Part 10

Computers: for the experts, the not-so-experts and the hope-to-be experts.

Well, for the latter two, actually. To paraphrase an old adage, “You can always tell a computer expert...but you can’t tell him much.”

We’ll be talking about personal computers here. “PCs,” we’ll be calling them (thus saving 14 letters with each mention.) PCs are wondrous devices. Full of mystery and intrigue. But on close examination they turn out to be nothing more than tidy little boxes containing literally millions of stupid little electronic gizmos. Stupid because they can make only two decisions about their present state. “Am I open or closed?” “Am I off or on?” “Am I positive or negative?” Or in computer lingo, “Am I zero or one?” Their report on that state is called a bit.

Unexciting, right? One gizmo, one of two states; mathematically, 21. Link two gizmos together (22) you can get four different states. Still pretty dull. But try linking eight gizmos together (28) and you get something interesting: 256 different states.

But first, let’s give that interesting octet of bits a new name. It’s a byte. A byte, capable of indicating 256 different states, can easily indicate any one of the characters on a typewriter keyboard; either upper or lower case. Type the letter “x” on a computer keyboard and somewhere in that tidy little box a corresponding gizmo gets “set” in its active state, a “1.”

Bits are too numerous and too insignificant to count, so the computer folk speak mostly of bytes. A modern floppy disk may contain 1.2 megabytes. That’s 1.2 million times eight bits, or 9.6 million bits. A modest-sized hard drive on a modern PC can handle 40 megabytes (320 million bits.)

Those stupid little gizmos are capable of changing or reporting their states rather quickly: in billionths of a second. (Nanosecs, the experts call them.) You put a few hundred million stupid, but speedy little gizmos in a box together with other gizmos to store, translate and transmit their states and, voila, you have a computer. But a computer ain’t dirt until it has instructions for how to handle all those millions of states and changes of states.

That’s where software comes in. Software provides the instructions. Using bizarre, arcane forms of mathematics, (binary, Boolean, octal and hexadecimal, to mention a few,) software tells a PC’s central processor what to do with the information received from every bit in every byte.

Information from vast groups of bytes is constantly zipping to and from busses, registers, buffers, input/output devices and gizmos at a dizzying rate. The computer operator is unaware of all this traffic. He’s happy as long as characters appear on his computer monitor or are typed by his printer. That’s the way computers are supposed to work.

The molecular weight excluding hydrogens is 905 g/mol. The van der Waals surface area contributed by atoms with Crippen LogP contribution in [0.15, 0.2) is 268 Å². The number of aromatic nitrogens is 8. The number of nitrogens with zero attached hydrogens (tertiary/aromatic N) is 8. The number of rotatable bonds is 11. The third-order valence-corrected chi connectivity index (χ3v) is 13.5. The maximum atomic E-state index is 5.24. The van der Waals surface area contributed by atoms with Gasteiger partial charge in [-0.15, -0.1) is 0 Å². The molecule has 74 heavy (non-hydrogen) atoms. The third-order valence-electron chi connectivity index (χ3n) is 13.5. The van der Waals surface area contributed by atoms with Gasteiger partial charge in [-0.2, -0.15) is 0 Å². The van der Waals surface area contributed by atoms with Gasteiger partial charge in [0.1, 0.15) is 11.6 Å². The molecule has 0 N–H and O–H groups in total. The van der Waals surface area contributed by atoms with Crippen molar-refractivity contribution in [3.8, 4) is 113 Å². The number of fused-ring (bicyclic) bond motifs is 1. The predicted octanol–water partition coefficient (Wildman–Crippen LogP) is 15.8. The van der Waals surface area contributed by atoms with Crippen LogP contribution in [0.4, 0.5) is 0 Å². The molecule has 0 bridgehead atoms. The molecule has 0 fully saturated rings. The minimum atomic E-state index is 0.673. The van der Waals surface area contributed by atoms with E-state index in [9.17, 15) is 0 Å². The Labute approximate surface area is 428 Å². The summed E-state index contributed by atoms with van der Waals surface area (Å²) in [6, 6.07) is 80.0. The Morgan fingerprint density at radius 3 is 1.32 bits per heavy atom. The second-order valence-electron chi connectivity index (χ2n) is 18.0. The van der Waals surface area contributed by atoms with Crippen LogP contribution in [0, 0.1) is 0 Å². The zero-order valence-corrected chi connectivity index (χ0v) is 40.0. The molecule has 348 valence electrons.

Rarely, a computer’s innards foul up. Bits fail their bytes. Bytes fail to forward their stored information. Gizmo-rich devices “crash.” FATAL ERROR is the monitor message every computer operator dreads, but it does occasionally occur. More frequently, the PC operator misuses or fails to understand the software he’s using. In this event, the PC central processor recognizes a “glitch”, stalls, and displays a message on the monitor that usually means little to the operator.

Man and PCs are not equal partners in the processing of data, whatever its form. Man is supposed to be the master, but the PC invariably gains the upper hand.

So much for PC basics. Love ‘em or hate ‘em, they can do wonders for bulletin editors. Let’s get on to specifics.


For PCs, bigger, faster, better are the criteria. There’s no such thing as too much processing speed or too much memory (megabytes.)

But for the guy whose primary interest is bulletin editing, a number of compromises are available. In most cases, his requirements are twofold, but simple. He needs capacity to process his words, and a simple system that will manage his mailing list. Both are modest demands, so blinding speed and enormous memories are not a first consideration.

If the editor has other requirements, for business applications, as well as bulletin publishing, then go for the “bigger, faster” critter.


Remember, software is nothing more than a body of instructions that tell your PC how to the handle the output from all of those stupid little two-state gizmos. For all intent and purpose, there are today only two kinds of PCs: the Apple-MacIntosh family and all the rest. All the rest are, in general, considered IBM clones. There are other systems still around, but most of them are on the brink of extinction. Their fans keep them alive. No serious developments of software or new features exist solely for them.